16. A small acrylic mirror – since renaissance times, artists have been correcting their drafting mistakes by flipping the image in a mirror, horizontally and vertically.  You put the mirror vertically to your nose and view the model and your work in the mirror (so an acrylic mirror is safer).  Your drawing mistakes become blatant to you.  A larger mirror is necessary for self portraits, as is a sharpie marker that you can wipe off (so a framed glass mirror is better for this, but riskier to transport)
  17. An extra long handled brush – the ability to see the model and your painting in a single view, ideally so that the model and the image you are painting are about the same size, given your perspective, helps you compare your draftsmanship to real life and make the necessary corrections.  To get that view, you have to step back from your canvas.  An extra long handled brush lets you make corrections on the canvas, without having to walk back toward it and while still able to see the model.  It’s the best way to copy from real life.  Whistler used them all the time.  These brushes are actually quite hard to find, strangely.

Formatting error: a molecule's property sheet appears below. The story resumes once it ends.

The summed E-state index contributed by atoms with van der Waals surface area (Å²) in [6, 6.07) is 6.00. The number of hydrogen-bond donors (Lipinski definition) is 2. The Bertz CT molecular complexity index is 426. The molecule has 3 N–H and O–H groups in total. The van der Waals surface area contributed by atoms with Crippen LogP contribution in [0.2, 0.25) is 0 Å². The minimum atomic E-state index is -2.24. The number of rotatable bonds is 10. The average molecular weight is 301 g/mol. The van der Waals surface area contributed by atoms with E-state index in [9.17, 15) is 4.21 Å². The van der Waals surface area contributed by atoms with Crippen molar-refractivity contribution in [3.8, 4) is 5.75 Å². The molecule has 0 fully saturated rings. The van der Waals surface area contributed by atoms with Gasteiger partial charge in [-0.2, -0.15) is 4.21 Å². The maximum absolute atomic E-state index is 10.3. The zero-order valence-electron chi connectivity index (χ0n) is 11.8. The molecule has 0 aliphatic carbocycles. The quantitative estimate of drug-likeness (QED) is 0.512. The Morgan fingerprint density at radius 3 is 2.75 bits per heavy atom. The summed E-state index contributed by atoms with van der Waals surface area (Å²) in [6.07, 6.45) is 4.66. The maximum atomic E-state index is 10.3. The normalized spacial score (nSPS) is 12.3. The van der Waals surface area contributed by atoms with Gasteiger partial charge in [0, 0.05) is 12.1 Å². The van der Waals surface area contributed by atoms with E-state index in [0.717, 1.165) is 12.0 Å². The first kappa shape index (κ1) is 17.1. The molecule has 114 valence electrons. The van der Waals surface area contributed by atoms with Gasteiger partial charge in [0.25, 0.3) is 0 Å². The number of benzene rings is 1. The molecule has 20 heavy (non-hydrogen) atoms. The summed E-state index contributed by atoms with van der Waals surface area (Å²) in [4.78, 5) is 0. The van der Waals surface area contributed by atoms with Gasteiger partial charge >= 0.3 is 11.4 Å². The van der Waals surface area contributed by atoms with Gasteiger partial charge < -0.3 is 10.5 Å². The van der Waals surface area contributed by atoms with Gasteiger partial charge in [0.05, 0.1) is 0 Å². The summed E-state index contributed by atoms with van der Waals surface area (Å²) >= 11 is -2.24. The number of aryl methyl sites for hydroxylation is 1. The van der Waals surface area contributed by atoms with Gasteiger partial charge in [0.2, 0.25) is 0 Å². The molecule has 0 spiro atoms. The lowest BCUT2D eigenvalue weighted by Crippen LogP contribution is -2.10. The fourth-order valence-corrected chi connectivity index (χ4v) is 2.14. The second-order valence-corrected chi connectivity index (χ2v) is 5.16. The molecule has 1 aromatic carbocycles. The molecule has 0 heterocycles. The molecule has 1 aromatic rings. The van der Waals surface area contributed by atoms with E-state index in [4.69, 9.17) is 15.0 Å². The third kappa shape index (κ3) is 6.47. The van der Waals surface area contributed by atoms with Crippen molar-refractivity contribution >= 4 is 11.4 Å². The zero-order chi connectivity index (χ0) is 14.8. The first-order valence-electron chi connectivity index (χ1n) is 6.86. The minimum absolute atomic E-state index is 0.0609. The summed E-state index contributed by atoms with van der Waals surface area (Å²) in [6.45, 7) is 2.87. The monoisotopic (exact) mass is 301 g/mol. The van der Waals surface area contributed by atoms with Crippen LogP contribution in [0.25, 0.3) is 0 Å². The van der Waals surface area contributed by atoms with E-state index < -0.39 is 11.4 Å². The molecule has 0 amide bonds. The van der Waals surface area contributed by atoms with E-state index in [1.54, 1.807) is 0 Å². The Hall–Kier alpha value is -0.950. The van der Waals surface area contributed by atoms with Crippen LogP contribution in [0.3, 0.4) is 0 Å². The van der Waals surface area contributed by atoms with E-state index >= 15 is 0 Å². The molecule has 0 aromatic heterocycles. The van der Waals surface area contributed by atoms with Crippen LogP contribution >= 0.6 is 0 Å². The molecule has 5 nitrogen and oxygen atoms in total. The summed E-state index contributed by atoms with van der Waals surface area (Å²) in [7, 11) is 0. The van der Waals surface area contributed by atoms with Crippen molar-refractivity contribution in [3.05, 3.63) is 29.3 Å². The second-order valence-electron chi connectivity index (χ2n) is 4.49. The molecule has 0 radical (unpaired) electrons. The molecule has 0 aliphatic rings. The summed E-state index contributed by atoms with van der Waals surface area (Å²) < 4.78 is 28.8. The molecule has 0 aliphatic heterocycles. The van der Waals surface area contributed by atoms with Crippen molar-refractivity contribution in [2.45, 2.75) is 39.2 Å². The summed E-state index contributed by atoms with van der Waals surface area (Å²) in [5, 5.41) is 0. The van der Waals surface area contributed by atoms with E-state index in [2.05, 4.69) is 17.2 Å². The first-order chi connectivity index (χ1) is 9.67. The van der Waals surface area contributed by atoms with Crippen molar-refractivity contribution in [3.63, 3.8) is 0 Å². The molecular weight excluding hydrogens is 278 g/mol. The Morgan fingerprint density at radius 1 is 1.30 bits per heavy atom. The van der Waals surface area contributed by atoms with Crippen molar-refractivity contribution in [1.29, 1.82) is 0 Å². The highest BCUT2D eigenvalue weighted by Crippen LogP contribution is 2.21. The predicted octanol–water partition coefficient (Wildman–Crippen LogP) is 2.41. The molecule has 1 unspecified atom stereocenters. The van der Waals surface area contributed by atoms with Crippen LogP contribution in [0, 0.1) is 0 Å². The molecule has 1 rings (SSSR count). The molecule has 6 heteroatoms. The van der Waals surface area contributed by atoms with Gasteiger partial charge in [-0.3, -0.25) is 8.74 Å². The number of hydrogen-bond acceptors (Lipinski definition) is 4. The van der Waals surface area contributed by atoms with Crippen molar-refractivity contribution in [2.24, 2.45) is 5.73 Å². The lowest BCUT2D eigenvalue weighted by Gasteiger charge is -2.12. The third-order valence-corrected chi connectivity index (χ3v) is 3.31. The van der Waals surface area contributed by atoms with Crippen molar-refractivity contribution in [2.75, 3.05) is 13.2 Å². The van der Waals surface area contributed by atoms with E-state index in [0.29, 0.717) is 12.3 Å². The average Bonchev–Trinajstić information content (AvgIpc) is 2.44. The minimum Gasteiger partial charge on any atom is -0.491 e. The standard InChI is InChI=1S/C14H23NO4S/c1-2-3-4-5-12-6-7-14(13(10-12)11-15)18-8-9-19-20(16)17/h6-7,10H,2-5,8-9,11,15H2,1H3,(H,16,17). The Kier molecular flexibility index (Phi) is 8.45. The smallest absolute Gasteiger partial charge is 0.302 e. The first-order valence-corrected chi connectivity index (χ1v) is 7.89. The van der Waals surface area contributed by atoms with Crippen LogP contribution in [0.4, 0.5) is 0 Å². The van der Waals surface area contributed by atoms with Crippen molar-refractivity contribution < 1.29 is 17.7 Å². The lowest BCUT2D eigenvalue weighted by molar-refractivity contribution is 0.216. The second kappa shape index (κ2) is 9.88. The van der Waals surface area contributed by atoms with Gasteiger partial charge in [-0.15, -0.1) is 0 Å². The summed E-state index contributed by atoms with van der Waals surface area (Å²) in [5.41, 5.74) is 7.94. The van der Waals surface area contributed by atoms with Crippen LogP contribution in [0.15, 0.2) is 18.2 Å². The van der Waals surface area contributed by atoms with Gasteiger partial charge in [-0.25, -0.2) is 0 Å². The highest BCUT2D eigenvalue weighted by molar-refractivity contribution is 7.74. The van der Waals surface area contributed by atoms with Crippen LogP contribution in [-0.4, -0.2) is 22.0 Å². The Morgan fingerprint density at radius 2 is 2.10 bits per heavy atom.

18. A sponge – natural sponges are great for painting textures, but common or kitchen sponges are great for laying a thin wash of colour on your canvas.  Also good for cleaning up spills.

If you paint outdoors, en plein air, then add these things to your kit:

  1. A foldable camp chair
  2. An umbrella that you can attach to your easel or stab into the ground (so a beach umbrella)
  3. A wide brimmed hat, sun cream and sun glasses, for the hot weather
  4. Woolly hat, scarf and fingerless gloves, if you brave the cold conditions
  5. Some drinking water.  Actually, lots of drinking water.